If you’re called upon to write an online article, a news item, or a discussion piece, follow these 17 guidelines for readability and impact. This 4-minute read will make you a better online writer.
Lots of people consider the news industry cynical and committed to pandering to the lowest common intellectual denominator. But few have noticed the curious irony that lies at the very core of the news paradigm. This irony may offer a better explanation of why the news is the way it is than any speculations about the ethics and motives of the news producers.
The curious irony is that, in this so-called Third-Wave age of information, as futurist Alvin Toffler named it, the commercial news process is actually imprisoned in a Second-Wave model, i.e. an industrial model of news production.
Unless you’ve chosen to live a life isolated from the rest of society, you probably experience the national conversation every day, during much of your waking time. Your conversations with your family; your significant other; your neighbors; your close friends; your colleagues, co-workers, or fellow students; your casual acquaintances; the people in the shops you patronize—all influence the way you think about the Republic that you co-own and co-inhabit.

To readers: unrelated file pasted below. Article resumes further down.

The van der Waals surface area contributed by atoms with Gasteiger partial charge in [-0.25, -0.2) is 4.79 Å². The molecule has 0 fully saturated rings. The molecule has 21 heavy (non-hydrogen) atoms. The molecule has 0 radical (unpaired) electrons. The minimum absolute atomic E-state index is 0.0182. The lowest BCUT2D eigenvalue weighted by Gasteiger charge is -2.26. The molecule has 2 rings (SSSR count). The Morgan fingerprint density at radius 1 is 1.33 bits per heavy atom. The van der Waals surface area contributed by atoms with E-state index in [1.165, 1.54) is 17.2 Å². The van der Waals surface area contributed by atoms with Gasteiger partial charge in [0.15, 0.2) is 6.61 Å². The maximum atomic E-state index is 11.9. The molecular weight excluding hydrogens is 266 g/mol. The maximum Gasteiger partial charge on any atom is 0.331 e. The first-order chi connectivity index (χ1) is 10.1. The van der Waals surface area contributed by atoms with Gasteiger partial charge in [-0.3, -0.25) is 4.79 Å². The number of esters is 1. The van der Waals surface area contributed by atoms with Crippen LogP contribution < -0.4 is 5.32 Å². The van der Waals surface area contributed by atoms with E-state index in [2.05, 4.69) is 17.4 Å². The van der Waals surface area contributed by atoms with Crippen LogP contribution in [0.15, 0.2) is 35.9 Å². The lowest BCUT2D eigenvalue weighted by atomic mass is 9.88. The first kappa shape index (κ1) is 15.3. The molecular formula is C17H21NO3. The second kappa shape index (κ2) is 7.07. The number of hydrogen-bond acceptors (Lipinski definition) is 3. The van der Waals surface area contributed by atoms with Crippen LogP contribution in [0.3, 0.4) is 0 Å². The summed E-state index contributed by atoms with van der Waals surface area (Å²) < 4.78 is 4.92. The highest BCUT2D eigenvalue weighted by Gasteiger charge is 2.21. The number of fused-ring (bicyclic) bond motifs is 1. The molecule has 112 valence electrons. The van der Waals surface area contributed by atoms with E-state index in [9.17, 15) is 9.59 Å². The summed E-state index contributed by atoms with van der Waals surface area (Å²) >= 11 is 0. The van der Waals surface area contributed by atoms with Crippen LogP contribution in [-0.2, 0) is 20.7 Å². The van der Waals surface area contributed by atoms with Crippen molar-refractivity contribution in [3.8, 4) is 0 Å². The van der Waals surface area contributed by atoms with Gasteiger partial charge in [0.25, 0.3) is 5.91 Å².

In addition to our own personal microcosm of relationships, we modern citizens live our lives deeply and unavoidably embedded in an information environment. Let’s pause for a moment to think about this all-pervasive field of ideas and influences. What can we observe about the never-ending tide of messages swirling around us? How does it affect us? And, do we have the power—and the means—to influence it?